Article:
Saying no can be really hard sometimes. Especially for teens because they want to be liked and would not want to come across as rude. They do not want to disappoint their friends, teachers, or any other person for that matter just by saying no to them. They hesitate while saying no to someone and most often than not end up saying yes instead.
Undoubtedly, the ability to say no to someone is a critical life skill. It’s a skill that children won’t probably learn without explicit practice and instruction. Usually, parents expect their children to say no to the much bigger things such as drugs, alcohol, sex, and anything that might be harmful to them. But the thing is if they are not being able to confidently turn down an invitation or choose not to do someone a favor, how would they be able to say no when it matters more?
Therefore, it is important teens should know how to say no to someone politely without being rude or offensive. Here are some ideas for parents to help teach teens to say no in the best way possible.
Be Clear About Priorities and Truthful in Refusal
Saying no would be easier if our teens are clear about their priorities because it’s harder to turn down a request when their reasons for doing so seem insignificant. If a teen is busy somewhere else and wants to decline a request to attend an event, saying ‘I’m not that interested’ would seem selfish. Instead, they’d rather be truthful about it and say, ‘I’m sorry to upset you, but I’m already going somewhere else that evening.’
When a teen is clear about their priorities and remains truthful then turning down a request is not going to sound rude. False excuses and white lies often lead to further misunderstandings and entanglements.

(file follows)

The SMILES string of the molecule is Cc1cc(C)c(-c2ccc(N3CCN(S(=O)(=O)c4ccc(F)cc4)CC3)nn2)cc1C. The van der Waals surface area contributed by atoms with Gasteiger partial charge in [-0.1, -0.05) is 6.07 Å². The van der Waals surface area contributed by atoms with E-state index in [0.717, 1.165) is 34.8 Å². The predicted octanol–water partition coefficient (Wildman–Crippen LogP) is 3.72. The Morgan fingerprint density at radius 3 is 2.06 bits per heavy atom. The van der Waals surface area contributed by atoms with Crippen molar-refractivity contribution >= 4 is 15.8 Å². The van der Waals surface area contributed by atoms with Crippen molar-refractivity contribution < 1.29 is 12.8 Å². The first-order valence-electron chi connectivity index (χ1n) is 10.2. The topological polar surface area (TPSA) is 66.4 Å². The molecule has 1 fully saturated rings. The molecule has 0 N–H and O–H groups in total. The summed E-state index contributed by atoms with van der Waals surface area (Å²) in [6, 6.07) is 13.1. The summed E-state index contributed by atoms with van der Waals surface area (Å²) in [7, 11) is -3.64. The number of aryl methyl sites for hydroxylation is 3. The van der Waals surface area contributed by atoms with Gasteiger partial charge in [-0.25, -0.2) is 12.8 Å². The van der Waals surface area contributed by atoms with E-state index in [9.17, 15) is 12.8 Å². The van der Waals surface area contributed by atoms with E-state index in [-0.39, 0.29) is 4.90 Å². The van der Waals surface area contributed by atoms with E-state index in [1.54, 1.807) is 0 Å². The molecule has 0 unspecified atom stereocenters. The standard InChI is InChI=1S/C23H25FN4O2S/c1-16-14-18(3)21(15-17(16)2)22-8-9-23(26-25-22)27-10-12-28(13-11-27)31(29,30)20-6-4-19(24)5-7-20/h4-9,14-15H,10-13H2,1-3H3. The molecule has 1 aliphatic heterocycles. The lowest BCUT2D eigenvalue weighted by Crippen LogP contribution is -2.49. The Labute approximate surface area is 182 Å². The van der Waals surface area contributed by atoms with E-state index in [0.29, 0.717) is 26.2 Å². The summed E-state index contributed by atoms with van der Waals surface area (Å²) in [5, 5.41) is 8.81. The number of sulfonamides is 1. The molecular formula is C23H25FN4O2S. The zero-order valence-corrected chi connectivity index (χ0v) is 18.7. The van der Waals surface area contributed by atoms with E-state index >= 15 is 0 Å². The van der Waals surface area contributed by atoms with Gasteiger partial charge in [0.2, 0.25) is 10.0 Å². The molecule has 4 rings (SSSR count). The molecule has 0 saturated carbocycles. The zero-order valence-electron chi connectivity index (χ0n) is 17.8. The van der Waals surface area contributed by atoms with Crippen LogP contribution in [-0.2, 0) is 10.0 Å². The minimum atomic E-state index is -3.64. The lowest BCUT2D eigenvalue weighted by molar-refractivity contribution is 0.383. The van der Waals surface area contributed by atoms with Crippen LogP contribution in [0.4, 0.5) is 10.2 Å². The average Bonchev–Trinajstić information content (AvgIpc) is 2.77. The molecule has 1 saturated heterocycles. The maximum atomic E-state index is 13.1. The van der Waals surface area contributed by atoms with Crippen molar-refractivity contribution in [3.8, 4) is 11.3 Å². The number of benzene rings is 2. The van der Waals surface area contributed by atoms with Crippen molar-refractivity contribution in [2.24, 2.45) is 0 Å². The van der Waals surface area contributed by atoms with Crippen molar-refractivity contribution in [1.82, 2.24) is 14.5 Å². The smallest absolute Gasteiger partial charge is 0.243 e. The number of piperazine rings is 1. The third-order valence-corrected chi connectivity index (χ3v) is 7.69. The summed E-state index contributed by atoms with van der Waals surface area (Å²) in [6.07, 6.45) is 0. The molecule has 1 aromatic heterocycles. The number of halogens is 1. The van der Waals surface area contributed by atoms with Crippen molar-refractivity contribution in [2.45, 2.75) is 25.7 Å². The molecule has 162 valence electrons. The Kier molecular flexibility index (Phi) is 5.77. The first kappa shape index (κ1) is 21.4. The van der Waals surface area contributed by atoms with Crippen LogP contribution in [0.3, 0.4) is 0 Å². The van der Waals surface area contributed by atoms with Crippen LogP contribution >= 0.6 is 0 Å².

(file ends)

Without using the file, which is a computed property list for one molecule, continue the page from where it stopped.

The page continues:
Adopt Simple and Vague Ways to Say No
It is always a good idea to adopt simple and vague ways to say no to someone. Teens should make a particular plan before they are met with a request because it will help them act in a way that makes them be steady with their original intentions.
Teens need to say something that makes them feel comfortable. Parents should help them choose a default excuse and then make them practice saying it before they need to say it to the other person. Some of the ideas are as follows:
“Thank you for considering me but I’m sorry I won’t be able to help you at this time.”
“Thanks for asking but unfortunately I can’t be there. What I can do for you is, I will tell my friends about it and also post it on social media.”
“I wish I could do it but it’s not going to work out for me this time.”
Think About the Future Rather than the Present
Research has shown us time and again that we often choose what is more satisfying for us in the present rather than what will make us happiest and satisfying in the future. Similarly, pleasing others by saying yes to them can be far more pleasant in the present than saying no.
Parents can help teens make better decisions by encouraging them to think about the future rather than the present. They should be encouraged to picture themselves some time ahead of the event in question and say no to someone now so they don’t find themselves trying to get out of the situation later.
Teens should be encouraged persistence in their practice of saying no to someone. If the other person is not accepting their no with grace, then help your teens practice reiterating their refusal calmly, using the same words. This will help the other person see that they are strictly sticking to their no and that their constant annoyance is not going to change their answer.
Even if that doesn’t work, then teach your teens to say something else that involves expressing empathy. For example, your teen could say, “I understand you are in a tough situation,” or “I know this hard for you to accept.” In case the other person still does not back down, teens can express how they are feeling about the situation.
Say No for Your Children
Sometimes parents can help their teens by saying no for them. When a child is having a hard time declining a request, they may use parents as their excuse. Parents know that their child may use them as an excuse for declining a request and they would be okay with it. There are times when children are not feeling comfortable while saying no. In such cases, parents should intervene and help their teens by saying no for them.